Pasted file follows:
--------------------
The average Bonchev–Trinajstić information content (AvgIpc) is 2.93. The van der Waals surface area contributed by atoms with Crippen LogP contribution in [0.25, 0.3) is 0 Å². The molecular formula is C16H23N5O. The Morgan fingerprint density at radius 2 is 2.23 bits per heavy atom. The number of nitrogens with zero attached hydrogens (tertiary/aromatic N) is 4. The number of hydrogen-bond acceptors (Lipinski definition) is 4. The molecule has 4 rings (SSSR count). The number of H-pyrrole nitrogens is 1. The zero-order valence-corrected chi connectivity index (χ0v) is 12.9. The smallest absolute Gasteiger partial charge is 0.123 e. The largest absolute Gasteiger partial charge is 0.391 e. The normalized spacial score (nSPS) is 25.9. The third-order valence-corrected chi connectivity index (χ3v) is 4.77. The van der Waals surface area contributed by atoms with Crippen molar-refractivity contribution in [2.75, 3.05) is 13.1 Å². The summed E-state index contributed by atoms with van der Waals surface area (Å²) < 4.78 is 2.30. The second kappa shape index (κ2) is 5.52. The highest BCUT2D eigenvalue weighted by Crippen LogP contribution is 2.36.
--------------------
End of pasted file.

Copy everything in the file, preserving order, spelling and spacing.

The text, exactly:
The average Bonchev–Trinajstić information content (AvgIpc) is 2.93. The van der Waals surface area contributed by atoms with Crippen LogP contribution in [0.25, 0.3) is 0 Å². The molecular formula is C16H23N5O. The Morgan fingerprint density at radius 2 is 2.23 bits per heavy atom. The number of nitrogens with zero attached hydrogens (tertiary/aromatic N) is 4. The number of hydrogen-bond acceptors (Lipinski definition) is 4. The molecule has 4 rings (SSSR count). The number of H-pyrrole nitrogens is 1. The zero-order valence-corrected chi connectivity index (χ0v) is 12.9. The smallest absolute Gasteiger partial charge is 0.123 e. The largest absolute Gasteiger partial charge is 0.391 e. The normalized spacial score (nSPS) is 25.9. The third-order valence-corrected chi connectivity index (χ3v) is 4.77. The van der Waals surface area contributed by atoms with Crippen molar-refractivity contribution in [2.75, 3.05) is 13.1 Å². The summed E-state index contributed by atoms with van der Waals surface area (Å²) < 4.78 is 2.30. The second kappa shape index (κ2) is 5.52. The highest BCUT2D eigenvalue weighted by Crippen LogP contribution is 2.36.